GET current domainshttp://[infected IP]/aw/scrt/dmngr.php?key=[value]&a=get_domains
GET AV scan statushttp://[infected IP]/aw/scrt/dmngr.php?key=[value]&a=get_domains_av_status
GET AV scan status (JSON)http://[infected IP]/aw/scrt/dmngr.php?key=[value]&a=get_domains_av_status&json=1
SET domainshttp://[infected IP]/aw/scrt/dmngr.php?key=[value]&a=set_domains&domains=domain1, domain2, domain3

Table 2. Domain management APIs used in Sweet Orange.

Traffic distribution system

Almost all BEPs implement a Traffic Distribution System (TDS) to control incoming Internet traffic based on several characteristics. The SO TDS has the following properties:

  • The TDS is capable of filtering traffic and implementing redirection using browser user-agent strings, IP addresses, geo-localization, etc. The traffic can be restricted based on user-agent, installed operating system, type of browser, HTTP content and referrer check by defining filtering rules. In addition, the TDS has built-in load-balancing capabilities.

  • It builds statistics based on the incoming traffic and categorizes it into individual IP addresses, number of visits, etc. It also adds password protection and subverts crawlers to gain any information about the hosting server and avoid discovery.

  • It has IP timeout functionality that determines the number of times a particular IP can visit the server without being banned. Another functionality is exploit link lifetime management, through which SO minimizes the chances of detection by anti‑virus engines.

Figure 4 shows that the maximum traffic limit implemented in SO is 150,000 unique hits.

Traffic limit in SO.

Figure 4. Traffic limit in SO.

Advancements in performance

During our analysis, we have noticed a few improvements in SO’s request processing mechanism to make the exploitation process faster. This is done to achieve high performance and optimization.

ProPack

Batch mode execution

The ProPack BEP implements a buffer-based technique to manage incoming connections. The buffer holds information about the victim’s machine including what plug‑ins are present, the OS version, IP address, etc. When connection attempts are received from target machines, the exploit‑serving component initiates a buffer which is used to queue the requests. In other words, ProPack executes batch processing in which all the connection attempts are treated as jobs that are required to be completed without manual intervention. This means that all the specific data is selected earlier and pushed into the exploit-serving component depending on the information extracted from the user’s machine. In addition to this, the threading is done efficiently. With proper threading and batch processing, multiple requests can be served at the same time and every thread is shipped with a different executable that is obfuscated differently. This approach also helps to deploy server‑side polymorphism, in which executable files are generated randomly with different signatures.

Post processing – traffic analysis

ProPack uses the Sypex geo-location library to fingerprint the origin of requests by analysing the IP address of the client. Blackhole uses the MaxMind geo library for processing traffic information based on the IP address. Newer exploit packs are shifting away from using MaxMind to using Sypex because of advantages of the latter such as high speed and low memory consumption. Sypex can easily be integrated with a batch processing routine by implementing caching in memory which increases speed significantly. As Sypex is written in PHP, it can easily be plugged in with the BEP components. Sypex uses binary mode to implement storage structures, avoiding JSON and XML, which consume a lot of processing time. In binary mode, the storage data can easily be differentiated by placing null characters at the end. In order to search for information about IP addresses in the database files, Sypex reads a definite chunk of data from the hard disk, thereby avoiding random searching. For this, Sypex implements a search index using the first byte of the IP address. The idea is to traverse less data to find the requisite information and increase the speed. Following our analysis of ProPack traffic, Listing 1 shows possible network signatures that can be used to detect the ProPack exploit kit.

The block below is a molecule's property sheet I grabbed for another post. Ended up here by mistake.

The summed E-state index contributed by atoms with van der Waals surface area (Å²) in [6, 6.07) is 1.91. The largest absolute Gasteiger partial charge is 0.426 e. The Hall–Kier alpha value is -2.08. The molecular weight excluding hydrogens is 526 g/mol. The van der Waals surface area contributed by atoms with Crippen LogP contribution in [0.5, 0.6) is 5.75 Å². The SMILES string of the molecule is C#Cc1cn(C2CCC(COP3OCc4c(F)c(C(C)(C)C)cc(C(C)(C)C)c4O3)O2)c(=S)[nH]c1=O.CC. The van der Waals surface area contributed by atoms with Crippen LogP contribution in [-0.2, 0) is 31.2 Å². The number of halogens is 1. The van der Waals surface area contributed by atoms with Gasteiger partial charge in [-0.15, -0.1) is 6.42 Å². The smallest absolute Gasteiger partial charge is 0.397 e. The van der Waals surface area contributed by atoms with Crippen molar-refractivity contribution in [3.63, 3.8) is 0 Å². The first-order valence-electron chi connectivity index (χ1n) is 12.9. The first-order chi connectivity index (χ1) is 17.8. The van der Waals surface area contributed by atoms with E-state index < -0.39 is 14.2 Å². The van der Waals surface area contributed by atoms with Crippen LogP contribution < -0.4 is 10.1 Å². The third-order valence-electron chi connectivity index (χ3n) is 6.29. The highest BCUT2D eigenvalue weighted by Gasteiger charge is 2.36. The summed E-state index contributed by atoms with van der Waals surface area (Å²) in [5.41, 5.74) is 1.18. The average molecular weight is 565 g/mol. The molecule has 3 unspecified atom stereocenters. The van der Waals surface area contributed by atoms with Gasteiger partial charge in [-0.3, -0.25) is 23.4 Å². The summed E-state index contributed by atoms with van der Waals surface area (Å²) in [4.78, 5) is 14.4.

alert tcp $HOME_NET 1024: -> $EXTERNAL_NET $HTTP_PORTS (msg:”Propack Exploit Detection”; flow:established,from_client; 
flowbits:set,Propack; 
flowbits:noalert; 
content:”GET”; 
http_method; 
content:”.php?j=1”;
 http_uri; 
content:”|26|k=”; 
within:3; 
content:” HTTP/1.1|0d 0a|”; 
within:15; 
content:!”|0d 0a|Cookie|3a| “; 
http_header; 
pcre:”/\.php\?j=1&k=[12345]/U”; 
reference:url,[ ];  classtype:Exploit; sid:XXXXXXXXX; rev:1; )

alert tcp $EXTERNAL_NET $HTTP_PORTS -> $HOME_NET 1024: (msg:”Propack Malware Binary Successfully Loaded “; 
flow:established,from_server; 
flowbits:isset,Propack; 
content:”Content-Disposition: attachment|3b| filename=”; 
offset:50; 
depth:400; 
content:”MZ”; 
distance:0; 
content: “PE|00 00|”;
 within:250;  
reference:url,[ ]; classtype:Exploit; sid:XXXXXXXXX; rev:1; )

Listing 1: ProPack detection signatures.

Conclusion

In this paper, we have explored some of the basic design advancements in the Sweet Orange and ProPack exploit packs. Understanding the design of these exploit kits allows analysts to dig deeper into the new methods used by these exploit kits to infect systems. We can expect further developments in these exploit packs in the near future.

Bibliography

[1] Sood, A. K.; Enbody, R. J. Browser Exploit Packs – Death by Bundled Exploits. http://secniche.org/presentations/virus_bulletin_barcelona_2011_adityaks.pdf.

[3] The Exploit Distribution Mechanism in Browser Exploit Packs. http://magazine.hitb.org/issues/HITB-Ezine-Issue-008.pdf.

[4] Scan4You Anonymous Service. http://scan4you.net/.